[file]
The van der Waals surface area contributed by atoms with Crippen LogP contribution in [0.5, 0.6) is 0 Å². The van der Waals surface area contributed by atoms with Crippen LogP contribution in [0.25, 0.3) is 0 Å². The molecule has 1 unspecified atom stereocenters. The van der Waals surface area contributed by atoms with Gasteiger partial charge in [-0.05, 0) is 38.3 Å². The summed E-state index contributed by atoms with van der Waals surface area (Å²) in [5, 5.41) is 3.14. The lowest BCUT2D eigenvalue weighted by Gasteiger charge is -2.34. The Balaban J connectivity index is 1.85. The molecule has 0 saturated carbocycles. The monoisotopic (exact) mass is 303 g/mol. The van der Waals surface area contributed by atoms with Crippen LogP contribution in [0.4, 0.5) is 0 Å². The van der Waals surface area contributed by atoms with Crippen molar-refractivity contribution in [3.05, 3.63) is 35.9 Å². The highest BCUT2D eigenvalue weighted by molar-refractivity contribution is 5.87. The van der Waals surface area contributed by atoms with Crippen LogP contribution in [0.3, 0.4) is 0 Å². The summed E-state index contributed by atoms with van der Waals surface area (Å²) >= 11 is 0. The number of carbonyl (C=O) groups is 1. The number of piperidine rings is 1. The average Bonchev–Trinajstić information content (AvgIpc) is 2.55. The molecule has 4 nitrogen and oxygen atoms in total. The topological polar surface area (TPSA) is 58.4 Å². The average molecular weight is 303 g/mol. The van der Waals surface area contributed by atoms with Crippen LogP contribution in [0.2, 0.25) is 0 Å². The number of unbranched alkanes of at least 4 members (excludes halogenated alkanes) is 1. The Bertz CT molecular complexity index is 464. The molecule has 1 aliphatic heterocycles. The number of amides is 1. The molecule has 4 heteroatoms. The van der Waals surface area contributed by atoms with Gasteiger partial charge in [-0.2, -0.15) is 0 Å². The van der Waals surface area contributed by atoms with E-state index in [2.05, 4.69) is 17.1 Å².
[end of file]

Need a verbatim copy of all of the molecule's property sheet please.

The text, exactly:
The van der Waals surface area contributed by atoms with Crippen LogP contribution in [0.5, 0.6) is 0 Å². The van der Waals surface area contributed by atoms with Crippen LogP contribution in [0.25, 0.3) is 0 Å². The molecule has 1 unspecified atom stereocenters. The van der Waals surface area contributed by atoms with Gasteiger partial charge in [-0.05, 0) is 38.3 Å². The summed E-state index contributed by atoms with van der Waals surface area (Å²) in [5, 5.41) is 3.14. The lowest BCUT2D eigenvalue weighted by Gasteiger charge is -2.34. The Balaban J connectivity index is 1.85. The molecule has 0 saturated carbocycles. The monoisotopic (exact) mass is 303 g/mol. The van der Waals surface area contributed by atoms with Crippen LogP contribution in [0.4, 0.5) is 0 Å². The van der Waals surface area contributed by atoms with Crippen molar-refractivity contribution in [3.05, 3.63) is 35.9 Å². The highest BCUT2D eigenvalue weighted by molar-refractivity contribution is 5.87. The van der Waals surface area contributed by atoms with Crippen LogP contribution in [0.3, 0.4) is 0 Å². The summed E-state index contributed by atoms with van der Waals surface area (Å²) >= 11 is 0. The number of carbonyl (C=O) groups is 1. The number of piperidine rings is 1. The average Bonchev–Trinajstić information content (AvgIpc) is 2.55. The molecule has 4 nitrogen and oxygen atoms in total. The topological polar surface area (TPSA) is 58.4 Å². The average molecular weight is 303 g/mol. The van der Waals surface area contributed by atoms with Crippen LogP contribution in [0.2, 0.25) is 0 Å². The number of unbranched alkanes of at least 4 members (excludes halogenated alkanes) is 1. The Bertz CT molecular complexity index is 464. The molecule has 1 aliphatic heterocycles. The number of amides is 1. The molecule has 4 heteroatoms. The van der Waals surface area contributed by atoms with Gasteiger partial charge in [-0.2, -0.15) is 0 Å². The van der Waals surface area contributed by atoms with E-state index in [2.05, 4.69) is 17.1 Å².